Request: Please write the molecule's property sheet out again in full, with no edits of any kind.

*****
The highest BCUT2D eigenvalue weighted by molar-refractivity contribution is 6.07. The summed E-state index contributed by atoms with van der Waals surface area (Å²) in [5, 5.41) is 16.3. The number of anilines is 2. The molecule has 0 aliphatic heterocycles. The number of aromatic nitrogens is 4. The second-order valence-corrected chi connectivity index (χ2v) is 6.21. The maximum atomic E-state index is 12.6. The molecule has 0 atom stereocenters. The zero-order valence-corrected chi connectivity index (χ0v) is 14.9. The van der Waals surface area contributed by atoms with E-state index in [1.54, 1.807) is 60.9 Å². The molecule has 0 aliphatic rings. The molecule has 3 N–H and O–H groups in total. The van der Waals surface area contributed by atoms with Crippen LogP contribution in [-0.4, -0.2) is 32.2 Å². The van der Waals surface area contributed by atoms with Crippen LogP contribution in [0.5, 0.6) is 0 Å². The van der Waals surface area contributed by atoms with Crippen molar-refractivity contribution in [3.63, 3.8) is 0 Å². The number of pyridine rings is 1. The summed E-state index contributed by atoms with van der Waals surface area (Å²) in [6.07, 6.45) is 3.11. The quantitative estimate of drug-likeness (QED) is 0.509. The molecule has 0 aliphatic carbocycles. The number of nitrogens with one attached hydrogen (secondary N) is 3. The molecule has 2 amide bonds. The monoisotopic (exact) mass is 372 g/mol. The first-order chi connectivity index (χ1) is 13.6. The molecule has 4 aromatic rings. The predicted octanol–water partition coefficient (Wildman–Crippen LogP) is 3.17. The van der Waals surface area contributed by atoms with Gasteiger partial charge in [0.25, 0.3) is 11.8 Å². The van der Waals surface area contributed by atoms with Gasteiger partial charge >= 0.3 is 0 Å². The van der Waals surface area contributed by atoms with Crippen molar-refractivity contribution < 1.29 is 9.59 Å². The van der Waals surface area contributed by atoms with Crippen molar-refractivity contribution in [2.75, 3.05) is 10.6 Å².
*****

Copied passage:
The highest BCUT2D eigenvalue weighted by molar-refractivity contribution is 6.07. The summed E-state index contributed by atoms with van der Waals surface area (Å²) in [5, 5.41) is 16.3. The number of anilines is 2. The molecule has 0 aliphatic heterocycles. The number of aromatic nitrogens is 4. The second-order valence-corrected chi connectivity index (χ2v) is 6.21. The maximum atomic E-state index is 12.6. The molecule has 0 atom stereocenters. The zero-order valence-corrected chi connectivity index (χ0v) is 14.9. The van der Waals surface area contributed by atoms with E-state index in [1.54, 1.807) is 60.9 Å². The molecule has 0 aliphatic rings. The molecule has 3 N–H and O–H groups in total. The van der Waals surface area contributed by atoms with Crippen LogP contribution in [-0.4, -0.2) is 32.2 Å². The van der Waals surface area contributed by atoms with Crippen LogP contribution in [0.5, 0.6) is 0 Å². The van der Waals surface area contributed by atoms with Crippen molar-refractivity contribution in [3.63, 3.8) is 0 Å². The number of pyridine rings is 1. The summed E-state index contributed by atoms with van der Waals surface area (Å²) in [6.07, 6.45) is 3.11. The quantitative estimate of drug-likeness (QED) is 0.509. The molecule has 0 aliphatic carbocycles. The number of nitrogens with one attached hydrogen (secondary N) is 3. The molecule has 2 amide bonds. The monoisotopic (exact) mass is 372 g/mol. The first-order chi connectivity index (χ1) is 13.6. The molecule has 4 aromatic rings. The predicted octanol–water partition coefficient (Wildman–Crippen LogP) is 3.17. The van der Waals surface area contributed by atoms with Gasteiger partial charge in [0.25, 0.3) is 11.8 Å². The van der Waals surface area contributed by atoms with Gasteiger partial charge >= 0.3 is 0 Å². The van der Waals surface area contributed by atoms with Crippen molar-refractivity contribution < 1.29 is 9.59 Å². The van der Waals surface area contributed by atoms with Crippen molar-refractivity contribution in [2.75, 3.05) is 10.6 Å².